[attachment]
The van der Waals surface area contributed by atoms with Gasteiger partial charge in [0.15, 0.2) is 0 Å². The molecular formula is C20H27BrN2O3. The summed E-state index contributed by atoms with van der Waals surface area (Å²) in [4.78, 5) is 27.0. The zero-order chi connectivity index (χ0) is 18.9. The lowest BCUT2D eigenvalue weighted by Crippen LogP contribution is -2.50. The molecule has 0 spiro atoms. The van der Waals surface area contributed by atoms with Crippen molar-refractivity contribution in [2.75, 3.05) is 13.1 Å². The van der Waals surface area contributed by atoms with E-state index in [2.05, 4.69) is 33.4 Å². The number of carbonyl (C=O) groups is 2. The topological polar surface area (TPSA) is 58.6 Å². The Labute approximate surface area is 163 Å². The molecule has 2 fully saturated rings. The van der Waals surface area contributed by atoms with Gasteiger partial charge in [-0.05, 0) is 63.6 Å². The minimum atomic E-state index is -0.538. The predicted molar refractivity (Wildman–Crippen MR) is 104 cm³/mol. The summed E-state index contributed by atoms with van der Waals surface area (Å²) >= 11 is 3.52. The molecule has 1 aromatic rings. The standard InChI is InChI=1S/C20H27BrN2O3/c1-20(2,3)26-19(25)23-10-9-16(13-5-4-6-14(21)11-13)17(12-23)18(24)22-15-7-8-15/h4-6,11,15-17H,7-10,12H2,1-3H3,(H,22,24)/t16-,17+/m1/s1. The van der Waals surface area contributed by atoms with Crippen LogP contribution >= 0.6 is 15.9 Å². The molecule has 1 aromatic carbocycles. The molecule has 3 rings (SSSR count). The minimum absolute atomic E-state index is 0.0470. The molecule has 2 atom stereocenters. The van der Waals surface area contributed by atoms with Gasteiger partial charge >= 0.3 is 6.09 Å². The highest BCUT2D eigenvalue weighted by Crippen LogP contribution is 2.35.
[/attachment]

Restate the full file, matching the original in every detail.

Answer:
The van der Waals surface area contributed by atoms with Gasteiger partial charge in [0.15, 0.2) is 0 Å². The molecular formula is C20H27BrN2O3. The summed E-state index contributed by atoms with van der Waals surface area (Å²) in [4.78, 5) is 27.0. The zero-order chi connectivity index (χ0) is 18.9. The lowest BCUT2D eigenvalue weighted by Crippen LogP contribution is -2.50. The molecule has 0 spiro atoms. The van der Waals surface area contributed by atoms with Crippen molar-refractivity contribution in [2.75, 3.05) is 13.1 Å². The van der Waals surface area contributed by atoms with E-state index in [2.05, 4.69) is 33.4 Å². The number of carbonyl (C=O) groups is 2. The topological polar surface area (TPSA) is 58.6 Å². The Labute approximate surface area is 163 Å². The molecule has 2 fully saturated rings. The van der Waals surface area contributed by atoms with Gasteiger partial charge in [-0.05, 0) is 63.6 Å². The minimum atomic E-state index is -0.538. The predicted molar refractivity (Wildman–Crippen MR) is 104 cm³/mol. The summed E-state index contributed by atoms with van der Waals surface area (Å²) >= 11 is 3.52. The molecule has 1 aromatic rings. The standard InChI is InChI=1S/C20H27BrN2O3/c1-20(2,3)26-19(25)23-10-9-16(13-5-4-6-14(21)11-13)17(12-23)18(24)22-15-7-8-15/h4-6,11,15-17H,7-10,12H2,1-3H3,(H,22,24)/t16-,17+/m1/s1. The van der Waals surface area contributed by atoms with Crippen LogP contribution >= 0.6 is 15.9 Å². The molecule has 1 aromatic carbocycles. The molecule has 3 rings (SSSR count). The minimum absolute atomic E-state index is 0.0470. The molecule has 2 atom stereocenters. The van der Waals surface area contributed by atoms with Gasteiger partial charge >= 0.3 is 6.09 Å². The highest BCUT2D eigenvalue weighted by Crippen LogP contribution is 2.35.